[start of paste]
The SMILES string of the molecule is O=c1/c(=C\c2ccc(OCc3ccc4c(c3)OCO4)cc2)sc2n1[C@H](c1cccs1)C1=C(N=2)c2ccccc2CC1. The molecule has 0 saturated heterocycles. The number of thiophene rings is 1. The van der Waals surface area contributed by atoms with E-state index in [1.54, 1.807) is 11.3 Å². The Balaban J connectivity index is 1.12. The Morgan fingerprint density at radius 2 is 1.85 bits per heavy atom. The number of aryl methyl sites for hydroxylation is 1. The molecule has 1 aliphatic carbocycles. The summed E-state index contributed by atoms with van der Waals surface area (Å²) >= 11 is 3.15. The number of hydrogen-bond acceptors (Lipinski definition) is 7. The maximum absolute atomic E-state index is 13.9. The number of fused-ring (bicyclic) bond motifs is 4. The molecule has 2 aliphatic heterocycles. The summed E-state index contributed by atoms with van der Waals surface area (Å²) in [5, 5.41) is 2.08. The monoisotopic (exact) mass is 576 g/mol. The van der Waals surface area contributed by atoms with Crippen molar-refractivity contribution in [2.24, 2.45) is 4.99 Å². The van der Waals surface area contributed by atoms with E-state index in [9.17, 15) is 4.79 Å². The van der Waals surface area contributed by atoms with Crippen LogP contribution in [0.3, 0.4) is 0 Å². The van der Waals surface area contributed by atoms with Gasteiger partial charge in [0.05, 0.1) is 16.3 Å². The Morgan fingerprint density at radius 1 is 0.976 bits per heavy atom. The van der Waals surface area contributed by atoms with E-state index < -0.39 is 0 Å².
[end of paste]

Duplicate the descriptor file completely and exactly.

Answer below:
The SMILES string of the molecule is O=c1/c(=C\c2ccc(OCc3ccc4c(c3)OCO4)cc2)sc2n1[C@H](c1cccs1)C1=C(N=2)c2ccccc2CC1. The molecule has 0 saturated heterocycles. The number of thiophene rings is 1. The van der Waals surface area contributed by atoms with E-state index in [1.54, 1.807) is 11.3 Å². The Balaban J connectivity index is 1.12. The Morgan fingerprint density at radius 2 is 1.85 bits per heavy atom. The number of aryl methyl sites for hydroxylation is 1. The molecule has 1 aliphatic carbocycles. The summed E-state index contributed by atoms with van der Waals surface area (Å²) >= 11 is 3.15. The number of hydrogen-bond acceptors (Lipinski definition) is 7. The maximum absolute atomic E-state index is 13.9. The number of fused-ring (bicyclic) bond motifs is 4. The molecule has 2 aliphatic heterocycles. The summed E-state index contributed by atoms with van der Waals surface area (Å²) in [5, 5.41) is 2.08. The monoisotopic (exact) mass is 576 g/mol. The van der Waals surface area contributed by atoms with Crippen molar-refractivity contribution in [2.24, 2.45) is 4.99 Å². The van der Waals surface area contributed by atoms with E-state index in [9.17, 15) is 4.79 Å². The van der Waals surface area contributed by atoms with Crippen LogP contribution in [0.3, 0.4) is 0 Å². The van der Waals surface area contributed by atoms with Gasteiger partial charge in [0.05, 0.1) is 16.3 Å². The Morgan fingerprint density at radius 1 is 0.976 bits per heavy atom. The van der Waals surface area contributed by atoms with E-state index < -0.39 is 0 Å².